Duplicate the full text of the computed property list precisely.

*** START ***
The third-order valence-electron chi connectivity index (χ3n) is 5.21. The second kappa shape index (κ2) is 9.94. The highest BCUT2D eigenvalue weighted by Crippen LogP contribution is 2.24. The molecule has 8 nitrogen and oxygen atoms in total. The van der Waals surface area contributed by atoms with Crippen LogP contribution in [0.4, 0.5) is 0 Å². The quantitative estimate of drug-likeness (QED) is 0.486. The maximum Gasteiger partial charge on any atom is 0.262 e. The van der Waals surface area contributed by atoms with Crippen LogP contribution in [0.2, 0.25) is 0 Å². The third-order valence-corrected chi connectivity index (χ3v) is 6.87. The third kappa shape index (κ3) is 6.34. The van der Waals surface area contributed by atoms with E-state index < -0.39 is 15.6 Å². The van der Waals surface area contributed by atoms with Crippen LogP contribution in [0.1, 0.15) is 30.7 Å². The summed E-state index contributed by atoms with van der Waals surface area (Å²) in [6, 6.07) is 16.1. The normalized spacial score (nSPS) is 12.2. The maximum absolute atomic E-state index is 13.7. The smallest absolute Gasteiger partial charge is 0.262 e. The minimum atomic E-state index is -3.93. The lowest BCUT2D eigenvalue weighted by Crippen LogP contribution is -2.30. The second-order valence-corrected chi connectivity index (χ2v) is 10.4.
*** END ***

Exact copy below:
The third-order valence-electron chi connectivity index (χ3n) is 5.21. The second kappa shape index (κ2) is 9.94. The highest BCUT2D eigenvalue weighted by Crippen LogP contribution is 2.24. The molecule has 8 nitrogen and oxygen atoms in total. The van der Waals surface area contributed by atoms with Crippen LogP contribution in [0.4, 0.5) is 0 Å². The quantitative estimate of drug-likeness (QED) is 0.486. The maximum Gasteiger partial charge on any atom is 0.262 e. The van der Waals surface area contributed by atoms with Crippen LogP contribution in [0.2, 0.25) is 0 Å². The third-order valence-corrected chi connectivity index (χ3v) is 6.87. The third kappa shape index (κ3) is 6.34. The van der Waals surface area contributed by atoms with E-state index < -0.39 is 15.6 Å². The van der Waals surface area contributed by atoms with Crippen LogP contribution in [0.1, 0.15) is 30.7 Å². The summed E-state index contributed by atoms with van der Waals surface area (Å²) in [6, 6.07) is 16.1. The normalized spacial score (nSPS) is 12.2. The maximum absolute atomic E-state index is 13.7. The smallest absolute Gasteiger partial charge is 0.262 e. The minimum atomic E-state index is -3.93. The lowest BCUT2D eigenvalue weighted by Crippen LogP contribution is -2.30. The second-order valence-corrected chi connectivity index (χ2v) is 10.4.